Texas Tales: Lost letter describes pre-statehood Texas

This map, part of the Perry-Castaneda Library Map Collection at the University of Texas, shows an 1835 map of Texas, 10 years before it would become a state.

By Mike Cox, author of the Texas Tales columns

Newspapers receive a lot of mail, much of it deservedly destined for the trash can. Fortunately, whoever opened the letter from New York that came to the Austin Statesman sometime in January 1920 had the good sense to realize it contained something worthy of attention.

The letter came from Scott Farley, a 60-year-old news editor for the Buffalo Commercial. He had enclosed a letter written in Austin on April 20, 1840 by his father and sent to one of his uncles in New York. Its inked script faded brown by time, the letter captured issues and sentiments of the day.

Horace H. Farley, then 27, was replying to a letter he had received from his brother, a missive he noted had taken three months and 13 days to get from the Empire State to the capital city of the Republic of Texas.

Farley started off by telling his brother that he was just getting over a case of the fever, “brought on by my own carelessness in exposing myself to the inclemency of the weather.”

The “hello, how are you?” formalities out of the way, Farley said he had been planning to take a trip home that summer, but could not afford it on account of the low value of Texas currency. Reckoning it would take “nigh up a cord” of Texas money to fund a three-month journey to the United States, Farley pointed out that Texas dollars were worth about a quarter each in New Orleans.

Texas would quit printing its own money when it joined the Union in 1845, but some things don’t change, particularly Austin’s climate.

“We have had a very mild winter,” Farley wrote, “not a particle of snow has been seen, and but little of the cold rains which are common in the winter here. On the contrary, it has been what one would call beautiful spring weather all the winter season.”

The weather in Central Texas may have been mild that year, but not the Indians.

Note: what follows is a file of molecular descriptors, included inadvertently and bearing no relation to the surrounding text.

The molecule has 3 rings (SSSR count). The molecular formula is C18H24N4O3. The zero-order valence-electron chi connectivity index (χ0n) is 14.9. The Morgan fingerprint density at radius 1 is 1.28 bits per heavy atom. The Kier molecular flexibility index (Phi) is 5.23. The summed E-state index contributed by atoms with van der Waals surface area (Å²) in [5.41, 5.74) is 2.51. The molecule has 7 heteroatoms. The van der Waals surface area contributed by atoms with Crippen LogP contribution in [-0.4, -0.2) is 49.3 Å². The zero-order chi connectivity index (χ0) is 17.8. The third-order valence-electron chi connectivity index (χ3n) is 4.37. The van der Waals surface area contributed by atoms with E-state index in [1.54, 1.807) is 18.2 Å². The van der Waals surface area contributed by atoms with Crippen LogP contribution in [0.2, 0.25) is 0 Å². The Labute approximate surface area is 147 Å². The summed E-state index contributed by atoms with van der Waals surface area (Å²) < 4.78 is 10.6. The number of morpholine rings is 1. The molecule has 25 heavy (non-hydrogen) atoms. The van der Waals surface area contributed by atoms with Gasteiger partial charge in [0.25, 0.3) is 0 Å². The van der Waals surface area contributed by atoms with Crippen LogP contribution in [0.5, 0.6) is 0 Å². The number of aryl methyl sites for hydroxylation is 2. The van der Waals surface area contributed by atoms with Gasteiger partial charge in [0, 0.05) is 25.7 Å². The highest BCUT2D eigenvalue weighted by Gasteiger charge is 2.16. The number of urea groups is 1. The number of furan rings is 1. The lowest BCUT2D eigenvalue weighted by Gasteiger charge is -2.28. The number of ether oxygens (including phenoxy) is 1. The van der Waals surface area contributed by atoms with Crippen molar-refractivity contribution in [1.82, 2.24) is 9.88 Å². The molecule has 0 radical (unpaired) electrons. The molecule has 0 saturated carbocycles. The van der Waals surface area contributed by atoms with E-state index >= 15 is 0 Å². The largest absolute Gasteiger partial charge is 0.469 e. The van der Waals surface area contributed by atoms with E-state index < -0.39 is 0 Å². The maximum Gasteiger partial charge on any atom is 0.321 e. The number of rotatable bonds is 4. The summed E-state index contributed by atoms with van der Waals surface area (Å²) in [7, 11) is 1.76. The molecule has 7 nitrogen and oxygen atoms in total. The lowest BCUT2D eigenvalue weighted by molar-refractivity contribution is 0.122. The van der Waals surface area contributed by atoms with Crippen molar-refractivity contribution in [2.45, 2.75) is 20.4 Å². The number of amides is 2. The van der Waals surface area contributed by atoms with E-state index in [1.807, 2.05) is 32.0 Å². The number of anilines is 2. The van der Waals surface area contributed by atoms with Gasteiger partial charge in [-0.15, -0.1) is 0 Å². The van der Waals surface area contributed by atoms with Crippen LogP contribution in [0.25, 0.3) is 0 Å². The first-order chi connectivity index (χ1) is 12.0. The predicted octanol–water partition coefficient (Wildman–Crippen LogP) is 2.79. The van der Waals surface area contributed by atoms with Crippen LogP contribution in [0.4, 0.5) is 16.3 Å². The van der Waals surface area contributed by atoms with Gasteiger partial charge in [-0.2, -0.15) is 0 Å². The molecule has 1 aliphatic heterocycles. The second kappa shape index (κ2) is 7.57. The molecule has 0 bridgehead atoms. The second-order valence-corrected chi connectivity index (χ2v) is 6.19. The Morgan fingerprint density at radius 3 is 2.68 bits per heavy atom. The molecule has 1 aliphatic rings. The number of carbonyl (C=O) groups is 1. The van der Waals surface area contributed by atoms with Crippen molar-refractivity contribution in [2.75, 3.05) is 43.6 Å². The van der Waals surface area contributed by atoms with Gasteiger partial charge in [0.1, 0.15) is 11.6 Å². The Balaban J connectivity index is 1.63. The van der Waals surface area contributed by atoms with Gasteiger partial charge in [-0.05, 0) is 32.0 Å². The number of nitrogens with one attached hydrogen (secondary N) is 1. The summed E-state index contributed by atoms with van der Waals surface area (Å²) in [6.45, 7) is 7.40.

“We are in the immediate vicinity of Indians and they are constantly on the lookout for some person wandering from the settlements alone,” Farley wrote. “They have also come within the limits of our corporation [city] at several different times, stolen our horses and murdered two or three of our citizens.”

Texas had proclaimed its independence from Mexico four years earlier and fought and won a revolution to achieve it, but as far as Mexico was concerned, Texas was still one of its provinces.“

Rumor says that the Mexican government now has an invading army on the march for this little republic…but the report is not generally believed,” Farley continued. Mexico was busy trying to put down other sectional rebellions and was not likely to try to retake Texas any time soon. (Two years later, Mexico did make a mild slap at it, but after briefly occupying San Antonio, a modest invading force retreated back across the Rio Grande.)

“So much for Indians and war!” Farley said, turning to the prospect for a fine agricultural crop that year. Corn was high and cotton coming right along, he said.

Farley, who must have been older than his brother, offered a mild lecture on the importance of education and urged him to “be a little more careful about making mistakes, blotting your paper, spelling words wrong and making capital letters in the wrong place, etc.”

The Austin daily published the letter, omitting only a number of messages to Farley’s parents, relatives and friends.

The New Yorker did not leave particularly deep tracks in Texas, at least that have come to light.

It is known that Farley took part in the ill-fated Santa Fe expedition a year after he wrote the letter to his brother. Three hundred twenty men left Austin in June 1841 to assert Texas’s claimed control of much of New Mexico and more important, to establish trade between the republic and Santa Fe. But the effort was badly planned and even more poorly executed. Those who survived attacks by Kiowas ended up being captured by the Mexican army and marched 2,000 miles to prison in Mexico City.

Thanks largely to diplomatic efforts on the part of the United States, the Mexican government freed the Texans in April 1842. At some point, Farley returned to New York where he was a school superintendent for many years. He died in Union Springs, N.Y. in a railroad accident in 1885. The one-time Texas resident is buried in Union Springs’ Chestnut Hill Cemetery.

Who knows what the Austin newspaper did with the original letter? Surely someone had the foresight to give it to the University of Texas library or some other institution. But at least the newspaper published it, saving its contents for posterity.

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